Microscopic Rake Doubles Efficiency of Low-cost Solar Cells

A scanning electron microscope image shows the rigid pillar-like bristles of the FLUENCE rake, which is used to apply light-harvesting polymers to a solar cell. The distance between the pillars is 1 micrometer, about one-hundredth the diameter of a human hair. (Z. Bao et al, Nature Communications)
A scanning electron microscope image shows the rigid pillar-like bristles of the FLUENCE rake, which is used to apply light-harvesting polymers to a solar cell. The distance between the pillars is 1 micrometer, about one-hundredth the diameter of a human hair. (Z. Bao et al, Nature Communications)

Researchers from the Department of Energy’s SLAC National Accelerator Laboratory and Stanford University have developed a manufacturing technique that could double the electricity output of inexpensive solar cells by using a microscopic rake when applying light-harvesting polymers.

When commercialized, this advance could help make polymer solar cells an economically attractive alternative to those made with much more expensive silicon-crystal wafers.

In experiments, solar cells made with the tiny rake double the efficiency of cells made without it and are 18 percent better than cells made using a microscopic straightedge blade.

The research was led by Zhenan Bao, a chemical engineering professor at Stanford and a member of the Stanford Institute for Materials and Energy Sciences (SIMES), which is run jointly by SLAC and Stanford. The team reported its results August 12 in Nature Communications.

“The fundamental scientific insights that come out of this work will give manufacturers a rational approach to improving their processes, rather than relying simply on trial and error,” Bao said.

“We also expect this simple, effective and versatile concept will be broadly applicable to making other polymer devices where properly aligning the molecules is important.”

The Problem With Polymers

Although prices for silicon-based solar cells are dropping, it still takes five to 15 years before they produce enough electricity to offset their purchase and installation. Silicon solar cells also require a large amount of energy to manufacture, which partly offsets their value as renewable energy sources.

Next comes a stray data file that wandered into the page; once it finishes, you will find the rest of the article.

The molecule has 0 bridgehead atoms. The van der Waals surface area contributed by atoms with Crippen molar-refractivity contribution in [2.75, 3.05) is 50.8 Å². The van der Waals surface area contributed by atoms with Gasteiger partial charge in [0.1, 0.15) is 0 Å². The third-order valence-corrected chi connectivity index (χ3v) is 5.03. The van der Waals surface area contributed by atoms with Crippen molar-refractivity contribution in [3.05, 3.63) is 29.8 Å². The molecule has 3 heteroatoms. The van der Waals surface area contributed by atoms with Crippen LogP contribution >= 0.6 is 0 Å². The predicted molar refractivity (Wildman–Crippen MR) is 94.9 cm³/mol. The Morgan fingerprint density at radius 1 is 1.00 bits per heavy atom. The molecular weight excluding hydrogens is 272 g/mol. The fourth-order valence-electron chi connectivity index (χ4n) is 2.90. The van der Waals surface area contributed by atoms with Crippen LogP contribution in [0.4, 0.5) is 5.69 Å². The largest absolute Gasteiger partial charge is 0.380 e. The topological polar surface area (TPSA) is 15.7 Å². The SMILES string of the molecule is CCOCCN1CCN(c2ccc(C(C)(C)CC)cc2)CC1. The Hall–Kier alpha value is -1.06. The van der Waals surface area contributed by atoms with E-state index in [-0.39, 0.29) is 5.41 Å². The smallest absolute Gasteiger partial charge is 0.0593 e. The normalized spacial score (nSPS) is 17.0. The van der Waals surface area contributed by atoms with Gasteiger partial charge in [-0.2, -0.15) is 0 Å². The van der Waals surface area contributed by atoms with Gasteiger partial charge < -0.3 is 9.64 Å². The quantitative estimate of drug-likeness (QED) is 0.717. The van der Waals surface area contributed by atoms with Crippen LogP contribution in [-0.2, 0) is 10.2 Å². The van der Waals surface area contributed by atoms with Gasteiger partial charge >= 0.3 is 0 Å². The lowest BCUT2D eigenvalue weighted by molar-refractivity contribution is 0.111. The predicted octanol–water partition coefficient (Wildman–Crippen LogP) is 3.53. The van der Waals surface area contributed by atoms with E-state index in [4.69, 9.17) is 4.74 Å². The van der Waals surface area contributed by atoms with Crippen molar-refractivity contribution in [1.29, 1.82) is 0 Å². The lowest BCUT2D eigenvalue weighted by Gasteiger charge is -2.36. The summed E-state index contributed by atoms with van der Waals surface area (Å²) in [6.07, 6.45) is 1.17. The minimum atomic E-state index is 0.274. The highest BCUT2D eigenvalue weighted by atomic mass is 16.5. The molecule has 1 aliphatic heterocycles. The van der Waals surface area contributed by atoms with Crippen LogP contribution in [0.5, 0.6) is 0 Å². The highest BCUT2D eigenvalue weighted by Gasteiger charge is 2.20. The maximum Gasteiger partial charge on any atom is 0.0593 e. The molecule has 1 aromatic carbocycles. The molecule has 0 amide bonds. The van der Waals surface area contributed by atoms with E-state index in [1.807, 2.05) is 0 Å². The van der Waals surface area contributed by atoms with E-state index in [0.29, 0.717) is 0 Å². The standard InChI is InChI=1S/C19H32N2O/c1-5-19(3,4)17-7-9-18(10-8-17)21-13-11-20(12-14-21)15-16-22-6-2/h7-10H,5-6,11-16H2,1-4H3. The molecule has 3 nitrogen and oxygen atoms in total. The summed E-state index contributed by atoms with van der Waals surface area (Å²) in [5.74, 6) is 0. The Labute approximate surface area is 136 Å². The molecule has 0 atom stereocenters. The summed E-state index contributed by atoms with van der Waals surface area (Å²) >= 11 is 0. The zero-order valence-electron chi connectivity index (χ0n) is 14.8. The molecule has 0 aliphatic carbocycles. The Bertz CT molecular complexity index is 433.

Polymer-based photovoltaic cells are much cheaper because they’re made of inexpensive materials that can be simply painted or printed in place. They are also flexible and require little energy to manufacture. While small, lab-scale samples can convert more than 10 percent of sunlight into electricity, the large-area coated cells have very low efficiency – typically converting less than 5 percent, compared with 20-25 percent for commercial silicon-based cells.

Polymer cells typically combine two types of polymers: A donor, which converts sunlight into electrons, and an acceptor, which stores the electrons until they can be removed from the cell as usable electricity. But when this mixture is deposited on a cell’s conducting surface during manufacturing, the two types tend to separate as they dry into an irregular assortment of large clumps, making it more difficult for the cell to produce and harvest electrons.

The SLAC/Stanford researchers’ solution is a manufacturing technique called “fluid-enhanced crystal engineering,” or FLUENCE, which was originally developed to improve the electrical conduction of organic semiconductors.

In the current work, as the polymers are painted onto a conducting surface, they are forced through a slightly angled rake containing several rows of stiff microscopic pillars. The rake is scraped along the surface at the relatively slow speed of 25-100 micrometers per second, which translates to 3.5-14.2 inches per hour. The large polymer molecules untangle and mix with each other as they bounce off and flow past the pillars, ultimately drying into tiny nanometer-sized crystals of uniform size with enhanced electrical properties.

Simulations and X-rays

The researchers used computer simulations and X-ray analyses at two DOE Office of Science User Facilities — SLAC’s Stanford Synchrotron Radiation Lightsource (SSRL) and Lawrence Berkeley National Laboratory’s Advanced Light Source (ALS) — to customize the FLUENCE rake for making solar cells.

“At SSRL, the team used X-ray diffraction to measure the degree to which the polymers formed crystals and X-ray scattering to determine how clearly the two polymers segregated themselves,” said Mike Toney, SSRL Materials Sciences group leader and a co-author on the paper. “These are bread-and-butter techniques for which we’ve developed some novel approaches at SSRL in recent years.”